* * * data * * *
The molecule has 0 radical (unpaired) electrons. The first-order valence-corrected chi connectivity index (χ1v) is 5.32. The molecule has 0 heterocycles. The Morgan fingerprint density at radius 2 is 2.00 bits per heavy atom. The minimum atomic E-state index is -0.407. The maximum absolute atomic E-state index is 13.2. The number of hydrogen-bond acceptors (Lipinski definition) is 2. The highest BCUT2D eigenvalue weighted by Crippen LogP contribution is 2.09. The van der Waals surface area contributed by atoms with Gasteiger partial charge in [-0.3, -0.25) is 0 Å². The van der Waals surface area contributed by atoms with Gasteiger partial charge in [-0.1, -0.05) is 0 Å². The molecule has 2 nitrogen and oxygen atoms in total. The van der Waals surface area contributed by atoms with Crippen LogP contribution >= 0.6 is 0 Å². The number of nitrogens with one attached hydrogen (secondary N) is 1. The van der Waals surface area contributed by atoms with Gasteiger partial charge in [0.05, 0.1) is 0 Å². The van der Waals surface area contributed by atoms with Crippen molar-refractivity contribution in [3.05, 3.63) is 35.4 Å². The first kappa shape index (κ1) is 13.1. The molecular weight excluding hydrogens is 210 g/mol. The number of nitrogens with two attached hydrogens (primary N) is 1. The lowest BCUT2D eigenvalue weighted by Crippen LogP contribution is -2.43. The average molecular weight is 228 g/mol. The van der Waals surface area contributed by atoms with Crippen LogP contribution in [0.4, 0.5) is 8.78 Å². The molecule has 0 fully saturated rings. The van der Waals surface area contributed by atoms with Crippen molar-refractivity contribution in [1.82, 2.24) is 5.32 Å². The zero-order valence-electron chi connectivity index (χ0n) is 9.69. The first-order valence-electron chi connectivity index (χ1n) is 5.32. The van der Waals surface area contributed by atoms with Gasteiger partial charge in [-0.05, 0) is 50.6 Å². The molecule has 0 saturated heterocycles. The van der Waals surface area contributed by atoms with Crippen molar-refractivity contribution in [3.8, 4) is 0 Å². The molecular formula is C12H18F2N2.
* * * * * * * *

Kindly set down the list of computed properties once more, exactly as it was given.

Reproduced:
The molecule has 0 radical (unpaired) electrons. The first-order valence-corrected chi connectivity index (χ1v) is 5.32. The molecule has 0 heterocycles. The Morgan fingerprint density at radius 2 is 2.00 bits per heavy atom. The minimum atomic E-state index is -0.407. The maximum absolute atomic E-state index is 13.2. The number of hydrogen-bond acceptors (Lipinski definition) is 2. The highest BCUT2D eigenvalue weighted by Crippen LogP contribution is 2.09. The van der Waals surface area contributed by atoms with Gasteiger partial charge in [-0.3, -0.25) is 0 Å². The van der Waals surface area contributed by atoms with Gasteiger partial charge in [-0.1, -0.05) is 0 Å². The molecule has 2 nitrogen and oxygen atoms in total. The van der Waals surface area contributed by atoms with Crippen LogP contribution >= 0.6 is 0 Å². The number of nitrogens with one attached hydrogen (secondary N) is 1. The van der Waals surface area contributed by atoms with Gasteiger partial charge in [0.05, 0.1) is 0 Å². The van der Waals surface area contributed by atoms with Crippen molar-refractivity contribution in [3.05, 3.63) is 35.4 Å². The first kappa shape index (κ1) is 13.1. The molecular weight excluding hydrogens is 210 g/mol. The number of nitrogens with two attached hydrogens (primary N) is 1. The lowest BCUT2D eigenvalue weighted by Crippen LogP contribution is -2.43. The average molecular weight is 228 g/mol. The van der Waals surface area contributed by atoms with Crippen LogP contribution in [0.4, 0.5) is 8.78 Å². The molecule has 0 fully saturated rings. The van der Waals surface area contributed by atoms with Crippen molar-refractivity contribution in [1.82, 2.24) is 5.32 Å². The zero-order valence-electron chi connectivity index (χ0n) is 9.69. The first-order valence-electron chi connectivity index (χ1n) is 5.32. The van der Waals surface area contributed by atoms with Gasteiger partial charge in [-0.05, 0) is 50.6 Å². The molecule has 0 saturated heterocycles. The van der Waals surface area contributed by atoms with Crippen molar-refractivity contribution in [3.8, 4) is 0 Å². The molecular formula is C12H18F2N2.